Local communities work to better protect their homes and families against wildfires

Local communities work to better protect their homes and families against wildfires

YAKIMA COUNTY, Wash.- Living out in the beautiful rural areas of Washington is a dream for many, but it can also put your home at high risk for being caught in a wild fire.

A growing national program known as firewise communities is beginning to catch on right here in Yakima County, offering those living in areas prone to forest fires a chance to take precautions before a fire sparks, protecting both themselves and their homes.

The gated-community of North Fork Tampico sits nestled in beautiful pine-covered mountains, but as we head into fire season, those lush green trees also serve as fire fuel, allowing fires to spread quickly.

"Wind can change within a second so you just don't know and if a fire department takes so long to get out to your property if you're up here in the hills like we are it's just good for the neighbors to keep their property safe,” said Nicole Parpart, Fire Safety Specialist for the Yakima County Fire Marshal.

That's why Curtis House and his neighbor decided to make their properties firewise, acting as one of seven communities in Yakima County participating in the program.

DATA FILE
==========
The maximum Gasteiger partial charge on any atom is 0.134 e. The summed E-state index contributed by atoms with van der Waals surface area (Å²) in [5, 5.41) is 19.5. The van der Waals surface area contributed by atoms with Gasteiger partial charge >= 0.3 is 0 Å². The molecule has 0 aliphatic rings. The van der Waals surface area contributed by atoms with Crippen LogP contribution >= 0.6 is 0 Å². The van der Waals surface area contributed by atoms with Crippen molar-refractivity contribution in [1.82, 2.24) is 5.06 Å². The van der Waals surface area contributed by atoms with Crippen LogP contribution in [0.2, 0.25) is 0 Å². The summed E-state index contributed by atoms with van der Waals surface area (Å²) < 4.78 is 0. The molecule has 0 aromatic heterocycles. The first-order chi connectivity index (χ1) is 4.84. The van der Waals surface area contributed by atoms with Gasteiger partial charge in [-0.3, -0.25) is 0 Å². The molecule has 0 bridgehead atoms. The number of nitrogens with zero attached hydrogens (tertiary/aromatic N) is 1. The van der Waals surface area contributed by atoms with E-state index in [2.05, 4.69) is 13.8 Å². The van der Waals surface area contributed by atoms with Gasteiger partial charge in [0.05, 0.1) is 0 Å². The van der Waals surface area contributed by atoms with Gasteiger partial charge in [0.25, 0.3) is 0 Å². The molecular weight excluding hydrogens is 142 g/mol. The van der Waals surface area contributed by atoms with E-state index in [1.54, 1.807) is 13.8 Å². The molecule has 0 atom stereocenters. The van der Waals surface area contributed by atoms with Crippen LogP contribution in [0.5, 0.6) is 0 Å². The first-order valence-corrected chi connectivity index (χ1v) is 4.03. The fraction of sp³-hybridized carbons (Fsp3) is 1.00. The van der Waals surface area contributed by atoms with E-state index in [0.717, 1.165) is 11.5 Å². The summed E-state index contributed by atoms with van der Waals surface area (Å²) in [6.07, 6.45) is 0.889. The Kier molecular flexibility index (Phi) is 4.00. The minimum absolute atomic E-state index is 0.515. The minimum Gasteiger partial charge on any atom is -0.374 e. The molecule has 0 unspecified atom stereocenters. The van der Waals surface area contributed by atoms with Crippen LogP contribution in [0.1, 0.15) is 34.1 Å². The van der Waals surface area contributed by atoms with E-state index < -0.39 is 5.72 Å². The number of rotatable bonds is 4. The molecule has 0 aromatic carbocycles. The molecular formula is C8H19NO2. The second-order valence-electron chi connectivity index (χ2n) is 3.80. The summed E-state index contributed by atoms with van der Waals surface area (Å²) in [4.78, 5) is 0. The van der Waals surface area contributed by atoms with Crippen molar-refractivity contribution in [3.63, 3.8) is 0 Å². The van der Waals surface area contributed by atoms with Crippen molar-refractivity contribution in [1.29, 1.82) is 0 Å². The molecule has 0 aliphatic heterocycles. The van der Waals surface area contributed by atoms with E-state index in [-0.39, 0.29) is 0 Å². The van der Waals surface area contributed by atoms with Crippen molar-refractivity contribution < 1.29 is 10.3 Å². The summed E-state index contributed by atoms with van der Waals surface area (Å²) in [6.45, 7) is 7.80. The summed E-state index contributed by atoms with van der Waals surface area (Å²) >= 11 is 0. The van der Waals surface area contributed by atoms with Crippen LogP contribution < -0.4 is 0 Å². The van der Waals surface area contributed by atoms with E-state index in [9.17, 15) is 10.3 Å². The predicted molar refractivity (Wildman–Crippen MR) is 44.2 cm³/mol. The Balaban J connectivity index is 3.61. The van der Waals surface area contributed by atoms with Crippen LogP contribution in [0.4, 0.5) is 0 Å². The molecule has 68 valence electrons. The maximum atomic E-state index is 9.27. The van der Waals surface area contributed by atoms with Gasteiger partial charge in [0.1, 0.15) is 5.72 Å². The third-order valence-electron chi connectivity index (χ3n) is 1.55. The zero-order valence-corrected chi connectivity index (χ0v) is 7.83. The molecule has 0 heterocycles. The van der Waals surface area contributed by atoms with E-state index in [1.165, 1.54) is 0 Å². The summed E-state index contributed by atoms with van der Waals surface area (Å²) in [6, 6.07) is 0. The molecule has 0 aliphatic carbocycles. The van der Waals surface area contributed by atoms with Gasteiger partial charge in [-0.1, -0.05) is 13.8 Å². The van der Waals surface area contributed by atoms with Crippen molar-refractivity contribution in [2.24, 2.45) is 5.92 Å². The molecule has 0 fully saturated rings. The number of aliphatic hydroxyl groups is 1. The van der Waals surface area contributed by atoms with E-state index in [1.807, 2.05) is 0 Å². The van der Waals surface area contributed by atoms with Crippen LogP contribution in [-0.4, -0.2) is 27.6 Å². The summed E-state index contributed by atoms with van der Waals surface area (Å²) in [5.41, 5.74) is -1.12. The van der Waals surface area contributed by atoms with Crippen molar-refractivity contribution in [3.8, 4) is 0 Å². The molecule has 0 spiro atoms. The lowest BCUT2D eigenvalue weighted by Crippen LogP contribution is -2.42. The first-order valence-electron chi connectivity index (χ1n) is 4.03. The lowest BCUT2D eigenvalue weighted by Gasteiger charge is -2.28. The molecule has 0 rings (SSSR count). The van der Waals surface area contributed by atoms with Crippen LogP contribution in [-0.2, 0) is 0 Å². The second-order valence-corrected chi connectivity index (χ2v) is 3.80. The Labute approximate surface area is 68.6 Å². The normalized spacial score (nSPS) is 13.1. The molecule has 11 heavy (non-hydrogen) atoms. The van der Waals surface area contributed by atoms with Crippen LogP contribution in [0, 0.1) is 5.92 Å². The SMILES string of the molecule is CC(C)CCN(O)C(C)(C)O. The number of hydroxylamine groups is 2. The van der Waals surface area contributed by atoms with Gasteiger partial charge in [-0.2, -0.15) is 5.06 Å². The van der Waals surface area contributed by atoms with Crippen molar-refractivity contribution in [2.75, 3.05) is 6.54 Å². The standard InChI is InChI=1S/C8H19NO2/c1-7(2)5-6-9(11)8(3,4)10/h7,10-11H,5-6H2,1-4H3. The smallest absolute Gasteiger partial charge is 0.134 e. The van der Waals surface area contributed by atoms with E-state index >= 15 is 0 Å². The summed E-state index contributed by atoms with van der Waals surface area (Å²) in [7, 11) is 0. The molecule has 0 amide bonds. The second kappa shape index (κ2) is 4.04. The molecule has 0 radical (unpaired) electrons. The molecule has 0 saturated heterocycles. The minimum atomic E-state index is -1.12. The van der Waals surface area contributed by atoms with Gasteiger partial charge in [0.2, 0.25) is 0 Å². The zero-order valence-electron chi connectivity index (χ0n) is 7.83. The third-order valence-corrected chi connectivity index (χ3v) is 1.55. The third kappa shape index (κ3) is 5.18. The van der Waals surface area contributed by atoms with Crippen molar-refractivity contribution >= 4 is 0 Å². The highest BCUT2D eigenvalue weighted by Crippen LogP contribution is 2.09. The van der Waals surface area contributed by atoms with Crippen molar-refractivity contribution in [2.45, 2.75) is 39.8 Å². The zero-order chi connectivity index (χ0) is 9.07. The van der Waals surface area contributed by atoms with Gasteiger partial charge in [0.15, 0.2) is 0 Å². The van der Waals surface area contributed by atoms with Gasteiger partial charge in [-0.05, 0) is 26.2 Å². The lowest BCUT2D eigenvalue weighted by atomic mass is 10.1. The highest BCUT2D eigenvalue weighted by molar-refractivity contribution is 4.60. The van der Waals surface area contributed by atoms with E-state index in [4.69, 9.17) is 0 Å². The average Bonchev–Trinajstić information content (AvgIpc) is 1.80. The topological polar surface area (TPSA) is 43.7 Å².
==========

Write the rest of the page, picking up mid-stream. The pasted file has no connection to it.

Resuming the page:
"I think what's surprising to me is more people don't want to participate. More people don't want to be involved,” said House.

But for House the decision was easy.

"It boils right down to I want to save my life, the home I can rebuild, but I can't if I die," said House.

But even House's home will be able to put up a good fight against a fire it's made of fireproof cement siding, has a metal roof, and a large defensible space cleared out around the perimeter to slow down a forest fire as it approaches.

"We're definitely a lot safer than we were," said House.

In addition to all that, House has installed two hydrants on his property connecting to an artesian well to provide water for fire trucks.

Another unique quality about the North Fork Tampico community is a Knox Box at the entrance that allows local firefighters access into the community in case of a fire both here or in the surrounding area as well as access to their hydrant to get water for their trucks.

House's neighbor has done his part in being firewise too, installing metal mesh around the awning and base of his home to catch any sparks and putting in a metal roof.

And such efforts offer benefits to home owners.

“Insurances are starting to look at firewise programs and nationally certified communities and working with them to get discounts,” said Parpart.

People in firewise communities can also apply for grant money to further their efforts.

"It's a win, win deal. It really is," said House.

If you’re interested in learning more about firewise communities or working to form your own firewise community, you can find all the information on how to do so here.

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